Building a Better Parkland

In recent years, Parkland Memorial Hospital in Dallas, Texas has faced intense media scrutiny and government investigations into patient safety lapses. As the hospital searches for a new CEO, the Dallas Morning News asked me and other experts to answer the question: “What kind of leader does Parkland need to emerge as a stronger public hospital?” Below is the column, re-used with the newspaper’s permission. While it is focused on one hospital, the themes apply broadly. The type of leader that I describe is needed throughout health care.

Public hospitals such as Parkland are a public trust, serving the community’s health needs by providing safe and effective care to a population that lacks alternatives.

Major shortcomings in the quality of care provided at Parkland have eroded that trust. Now trust must be restored. The community is counting on it. It’s literally a matter of life and death.

Parkland’s board is searching for a new CEO to lead this journey. The CEO’s task will not be easy: Resources are tight, resident supervision is insufficient, staff morale is low, systems need updating, and preventable harm is far too common.

History may provide some guidance. Historian Rufus Fears notes that great leaders – leaders who changed the world – have four attributes: a bedrock of values, a clear moral compass, a compelling vision and the ability to inspire others to make the vision happen. Parkland needs one of these great leaders.

The key values of the next CEO should be humility, courage and love — and these values must guide the leader’s behavior. Parkland will not be able to improve unless it acknowledges its shortcomings; this will take humility. Yet Parkland is a great organization with a rich past and bright future. The leader must honor the past and look forward. The leader must be able to live with the paradox of being humble yet confident.

The leader will need courage. Author C.S. Lewis once said that “courage is not simply one of the virtues but the form of every virtue at the testing point.” The Parkland CEO will be at the testing point many times every day. The leader must be unwavering in the goal to improve care yet humble enough to invite all staff to come together to realize the goal. The leader will need to make tough decisions about where to deploy scarce resources, always keeping patients as the North Star.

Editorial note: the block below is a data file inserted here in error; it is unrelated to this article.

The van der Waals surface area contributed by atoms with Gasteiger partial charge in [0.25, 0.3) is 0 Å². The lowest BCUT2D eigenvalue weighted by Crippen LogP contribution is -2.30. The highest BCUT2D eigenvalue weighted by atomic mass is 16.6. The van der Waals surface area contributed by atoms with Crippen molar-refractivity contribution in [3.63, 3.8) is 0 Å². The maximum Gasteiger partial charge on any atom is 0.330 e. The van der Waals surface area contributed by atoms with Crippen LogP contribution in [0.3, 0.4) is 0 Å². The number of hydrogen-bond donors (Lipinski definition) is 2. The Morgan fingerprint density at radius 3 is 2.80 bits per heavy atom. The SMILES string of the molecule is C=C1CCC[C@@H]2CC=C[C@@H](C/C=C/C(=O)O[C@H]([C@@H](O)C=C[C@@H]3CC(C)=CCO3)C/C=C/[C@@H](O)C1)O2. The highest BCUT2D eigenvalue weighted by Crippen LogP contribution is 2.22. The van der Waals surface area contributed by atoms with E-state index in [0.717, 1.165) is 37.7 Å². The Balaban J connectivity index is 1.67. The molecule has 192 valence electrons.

To avoid a revolt and get staff passionate about the vision, the leader will need to transparently communicate where Parkland is going and why, how Parkland makes decisions and what those decisions are. Yet the next CEO will need to deftly dance between democracy and autocracy, between conversations and results. To make all the needed fixes, to bring Parkland back to where it needs to be, much needs to be done, and only with a passionate and engaged staff can real change happen.

Yet perhaps the greatest value will be love. Avedis Donabedian, one of the fathers of quality improvement, was interviewed on his death bed by a student. The student asked, “Now that you have been a patient and devoted your life to improving care, what is the secret of improving quality?” Donabedian told him, “The secret of quality is love. If you love your God, if you love yourself, if you love your patients, you can work backwards to change the system.”

This is what Parkland needs. The hospital’s doctors, nurses and administrators care deeply about patients; they do not want to harm them. They work with broken, underresourced systems. The next CEO must recognize this and seek to understand rather than judge, to learn and improve rather than blame and shame.

This won’t be easy. The public wants accountability. Parkland is under scrutiny from federal and state regulators. Yet real improvements will come from internal rather than external motivation.

The CEO will need to help the staff see shortcomings in safety as their problem and believe they are capable of solving it. The CEO will need to inspire with lofty oratory, and then drop down, roll up her sleeves, and get things done.

Parkland’s next CEO needs to tap the immense wisdom within the staff by soliciting broad input and inviting hospitalwide brainstorming. The title of CEO still allows the new leader to convene meetings. But true authority comes from trust. Change of this magnitude only progresses at the speed of trust, and trust is based on being perceived as caring and competent. Both are essential. Only through caring and competence can Parkland win back the faith of the community it serves.

Director of the Johns Hopkins Medicine Armstrong Institute for Patient Safety and Quality, Peter Pronovost, MD, PhD is a practicing anesthesiologist and critical care physician who is dedicated to making hospitals and health care safer for patients. Pronovost has chronicled his work in his book, Safe Patients, Smart Hospitals: How One Doctor’s Checklist Can Help Us Change Health Care from the Inside Out. His posts will appear occasionally on THCB and on his own blog, Points from Pronovost.